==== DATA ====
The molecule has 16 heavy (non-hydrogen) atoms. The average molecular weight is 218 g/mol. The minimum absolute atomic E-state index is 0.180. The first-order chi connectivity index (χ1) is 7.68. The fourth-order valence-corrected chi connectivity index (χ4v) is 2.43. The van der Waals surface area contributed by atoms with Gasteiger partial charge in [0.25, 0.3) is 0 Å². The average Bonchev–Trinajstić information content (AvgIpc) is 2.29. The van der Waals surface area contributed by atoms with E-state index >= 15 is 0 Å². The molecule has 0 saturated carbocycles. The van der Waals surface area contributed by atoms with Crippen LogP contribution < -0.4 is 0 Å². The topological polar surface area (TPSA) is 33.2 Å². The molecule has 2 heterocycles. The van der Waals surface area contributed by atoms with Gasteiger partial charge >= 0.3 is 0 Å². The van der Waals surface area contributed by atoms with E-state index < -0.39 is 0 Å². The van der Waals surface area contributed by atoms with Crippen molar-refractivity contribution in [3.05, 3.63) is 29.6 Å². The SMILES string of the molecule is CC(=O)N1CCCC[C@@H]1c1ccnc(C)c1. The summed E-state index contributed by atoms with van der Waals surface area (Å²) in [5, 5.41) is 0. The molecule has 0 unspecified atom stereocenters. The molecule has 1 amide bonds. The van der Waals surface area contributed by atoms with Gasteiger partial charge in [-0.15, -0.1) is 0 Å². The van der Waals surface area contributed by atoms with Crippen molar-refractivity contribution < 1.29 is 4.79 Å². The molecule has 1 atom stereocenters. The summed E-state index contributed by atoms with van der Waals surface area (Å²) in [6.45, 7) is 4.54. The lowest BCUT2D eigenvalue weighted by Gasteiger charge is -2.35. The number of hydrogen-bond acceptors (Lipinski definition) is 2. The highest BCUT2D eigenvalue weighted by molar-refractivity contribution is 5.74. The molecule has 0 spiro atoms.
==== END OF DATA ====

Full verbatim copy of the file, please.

The molecule has 16 heavy (non-hydrogen) atoms. The average molecular weight is 218 g/mol. The minimum absolute atomic E-state index is 0.180. The first-order chi connectivity index (χ1) is 7.68. The fourth-order valence-corrected chi connectivity index (χ4v) is 2.43. The van der Waals surface area contributed by atoms with Gasteiger partial charge in [0.25, 0.3) is 0 Å². The average Bonchev–Trinajstić information content (AvgIpc) is 2.29. The van der Waals surface area contributed by atoms with E-state index >= 15 is 0 Å². The molecule has 0 saturated carbocycles. The van der Waals surface area contributed by atoms with Crippen LogP contribution < -0.4 is 0 Å². The topological polar surface area (TPSA) is 33.2 Å². The molecule has 2 heterocycles. The van der Waals surface area contributed by atoms with Gasteiger partial charge >= 0.3 is 0 Å². The van der Waals surface area contributed by atoms with E-state index < -0.39 is 0 Å². The van der Waals surface area contributed by atoms with Crippen molar-refractivity contribution in [3.05, 3.63) is 29.6 Å². The SMILES string of the molecule is CC(=O)N1CCCC[C@@H]1c1ccnc(C)c1. The summed E-state index contributed by atoms with van der Waals surface area (Å²) in [5, 5.41) is 0. The molecule has 0 unspecified atom stereocenters. The molecule has 1 amide bonds. The van der Waals surface area contributed by atoms with Gasteiger partial charge in [-0.15, -0.1) is 0 Å². The van der Waals surface area contributed by atoms with Crippen molar-refractivity contribution < 1.29 is 4.79 Å². The molecule has 1 atom stereocenters. The summed E-state index contributed by atoms with van der Waals surface area (Å²) in [6.45, 7) is 4.54. The lowest BCUT2D eigenvalue weighted by Gasteiger charge is -2.35. The number of hydrogen-bond acceptors (Lipinski definition) is 2. The highest BCUT2D eigenvalue weighted by molar-refractivity contribution is 5.74. The molecule has 0 spiro atoms.